Build-Your-Own Winter Buddha Bowl

Are you feeling especially drawn to carbs, sweets, and fats in the wintertime? Not only is that normal and healthy, it’s what our bodies are supposed to do as we enter the season of rest, restoration, and hibernation. During the cold season, we’re naturally drawn to calorie-dense, cooked foods that help us slow down and store energy, and our bodies especially love colorful ingredients that signal high nutrient density, antioxidants, and anti-inflammatory action.

Of course, it’s easy to mistake our body’s wisdom as justification for overindulging in [insert heavy, indulgent comfort food here] but it IS possible to lean into and satisfy the comfort food cravings in a way that honors and nourishes the body. One of my favorite ways of turning toward the winter carb craze is to create super satisfying and nutrient dense winter buddha bowls, which result in that full body YUM.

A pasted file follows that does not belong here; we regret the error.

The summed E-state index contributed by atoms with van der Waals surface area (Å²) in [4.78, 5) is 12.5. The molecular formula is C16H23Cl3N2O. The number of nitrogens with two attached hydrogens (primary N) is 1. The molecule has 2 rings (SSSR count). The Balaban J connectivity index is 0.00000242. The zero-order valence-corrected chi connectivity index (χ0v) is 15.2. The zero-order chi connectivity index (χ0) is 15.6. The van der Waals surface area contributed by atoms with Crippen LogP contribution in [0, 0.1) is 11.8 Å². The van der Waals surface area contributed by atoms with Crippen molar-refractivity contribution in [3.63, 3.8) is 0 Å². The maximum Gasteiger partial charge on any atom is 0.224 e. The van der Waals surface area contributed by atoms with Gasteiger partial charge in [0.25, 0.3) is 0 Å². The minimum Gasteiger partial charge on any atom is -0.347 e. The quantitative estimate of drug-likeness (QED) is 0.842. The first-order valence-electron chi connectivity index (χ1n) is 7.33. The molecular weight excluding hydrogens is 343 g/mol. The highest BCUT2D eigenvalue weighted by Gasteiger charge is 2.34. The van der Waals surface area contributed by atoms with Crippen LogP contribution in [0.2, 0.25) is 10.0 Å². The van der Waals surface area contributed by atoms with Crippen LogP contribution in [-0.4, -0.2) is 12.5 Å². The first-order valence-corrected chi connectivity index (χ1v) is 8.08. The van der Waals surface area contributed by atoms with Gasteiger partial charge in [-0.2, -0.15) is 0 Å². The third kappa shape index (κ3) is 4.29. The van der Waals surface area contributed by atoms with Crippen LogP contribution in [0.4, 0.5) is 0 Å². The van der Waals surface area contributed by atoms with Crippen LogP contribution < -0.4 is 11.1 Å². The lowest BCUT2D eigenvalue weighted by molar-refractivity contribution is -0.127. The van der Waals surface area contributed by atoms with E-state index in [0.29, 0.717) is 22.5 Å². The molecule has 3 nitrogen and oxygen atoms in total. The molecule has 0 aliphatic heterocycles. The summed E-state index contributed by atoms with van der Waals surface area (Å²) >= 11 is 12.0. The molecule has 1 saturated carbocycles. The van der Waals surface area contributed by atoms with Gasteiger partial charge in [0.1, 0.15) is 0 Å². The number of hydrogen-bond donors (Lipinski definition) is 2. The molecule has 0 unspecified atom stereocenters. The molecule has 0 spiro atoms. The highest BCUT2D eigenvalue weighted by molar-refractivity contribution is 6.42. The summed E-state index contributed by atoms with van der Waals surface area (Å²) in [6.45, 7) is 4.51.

In this post, you’ll find my guide to building a carb-happy, nutrient packed, super satisfying and crave-worthy winter buddha bowls that your body will love!

What’s a Buddha Bowl?

A buddha bowl cannot be captured by one recipe, it is a concept. No, it’s a lifestyle. If you aren’t familiar with this life-changing concept, allow me to enlighten you.

The idea here is not to seek out fancy new ingredients or to try to recreate exactly what you see in someone else’s bowl, the beauty of this meal is in the opportunity for creativity and resourcefulness. Use the odds and ends from the kitchen for this meal. Use up produce that’s about to go bad. Use grains from the back of the pantry, use potatoes from the bag in the garage, or wherever. Use herbs and bounty from the garden. Make it YOURS! Each buddha bowl is unique. Let there be no rules!